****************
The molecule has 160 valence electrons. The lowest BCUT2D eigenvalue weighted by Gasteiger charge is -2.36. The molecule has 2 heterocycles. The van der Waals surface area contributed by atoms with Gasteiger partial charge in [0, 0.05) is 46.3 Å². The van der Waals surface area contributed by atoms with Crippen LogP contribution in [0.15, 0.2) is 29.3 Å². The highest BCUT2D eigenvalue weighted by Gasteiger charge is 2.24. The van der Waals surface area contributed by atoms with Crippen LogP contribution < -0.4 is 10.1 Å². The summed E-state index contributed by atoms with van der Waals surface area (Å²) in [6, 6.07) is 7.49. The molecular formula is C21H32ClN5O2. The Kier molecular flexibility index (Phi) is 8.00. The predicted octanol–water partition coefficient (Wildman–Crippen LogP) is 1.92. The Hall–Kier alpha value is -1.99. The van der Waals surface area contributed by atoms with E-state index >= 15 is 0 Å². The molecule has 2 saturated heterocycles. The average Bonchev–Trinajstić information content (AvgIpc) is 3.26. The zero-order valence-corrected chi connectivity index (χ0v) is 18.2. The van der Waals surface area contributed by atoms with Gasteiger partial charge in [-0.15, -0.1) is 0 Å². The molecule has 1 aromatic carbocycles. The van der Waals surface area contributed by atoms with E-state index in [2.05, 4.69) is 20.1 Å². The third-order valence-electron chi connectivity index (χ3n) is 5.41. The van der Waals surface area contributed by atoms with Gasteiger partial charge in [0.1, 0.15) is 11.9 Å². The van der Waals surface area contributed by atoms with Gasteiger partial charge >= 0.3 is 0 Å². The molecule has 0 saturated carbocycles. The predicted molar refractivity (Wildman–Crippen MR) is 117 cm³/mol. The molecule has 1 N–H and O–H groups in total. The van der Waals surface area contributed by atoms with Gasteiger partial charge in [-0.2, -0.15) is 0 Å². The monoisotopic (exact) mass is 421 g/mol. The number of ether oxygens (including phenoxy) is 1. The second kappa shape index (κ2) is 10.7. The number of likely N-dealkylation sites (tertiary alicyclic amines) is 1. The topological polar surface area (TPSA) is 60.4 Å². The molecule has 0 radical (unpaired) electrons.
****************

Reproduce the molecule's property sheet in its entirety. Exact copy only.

The molecule has 160 valence electrons. The lowest BCUT2D eigenvalue weighted by Gasteiger charge is -2.36. The molecule has 2 heterocycles. The van der Waals surface area contributed by atoms with Gasteiger partial charge in [0, 0.05) is 46.3 Å². The van der Waals surface area contributed by atoms with Crippen LogP contribution in [0.15, 0.2) is 29.3 Å². The highest BCUT2D eigenvalue weighted by Gasteiger charge is 2.24. The van der Waals surface area contributed by atoms with Crippen LogP contribution < -0.4 is 10.1 Å². The summed E-state index contributed by atoms with van der Waals surface area (Å²) in [6, 6.07) is 7.49. The molecular formula is C21H32ClN5O2. The Kier molecular flexibility index (Phi) is 8.00. The predicted octanol–water partition coefficient (Wildman–Crippen LogP) is 1.92. The Hall–Kier alpha value is -1.99. The van der Waals surface area contributed by atoms with E-state index >= 15 is 0 Å². The molecule has 2 saturated heterocycles. The average Bonchev–Trinajstić information content (AvgIpc) is 3.26. The zero-order valence-corrected chi connectivity index (χ0v) is 18.2. The van der Waals surface area contributed by atoms with Gasteiger partial charge in [-0.15, -0.1) is 0 Å². The molecule has 1 aromatic carbocycles. The van der Waals surface area contributed by atoms with E-state index in [2.05, 4.69) is 20.1 Å². The third-order valence-electron chi connectivity index (χ3n) is 5.41. The van der Waals surface area contributed by atoms with Gasteiger partial charge in [0.1, 0.15) is 11.9 Å². The van der Waals surface area contributed by atoms with Gasteiger partial charge >= 0.3 is 0 Å². The molecule has 0 saturated carbocycles. The predicted molar refractivity (Wildman–Crippen MR) is 117 cm³/mol. The molecule has 1 N–H and O–H groups in total. The van der Waals surface area contributed by atoms with Gasteiger partial charge in [-0.2, -0.15) is 0 Å². The monoisotopic (exact) mass is 421 g/mol. The number of ether oxygens (including phenoxy) is 1. The second kappa shape index (κ2) is 10.7. The number of likely N-dealkylation sites (tertiary alicyclic amines) is 1. The topological polar surface area (TPSA) is 60.4 Å². The molecule has 0 radical (unpaired) electrons.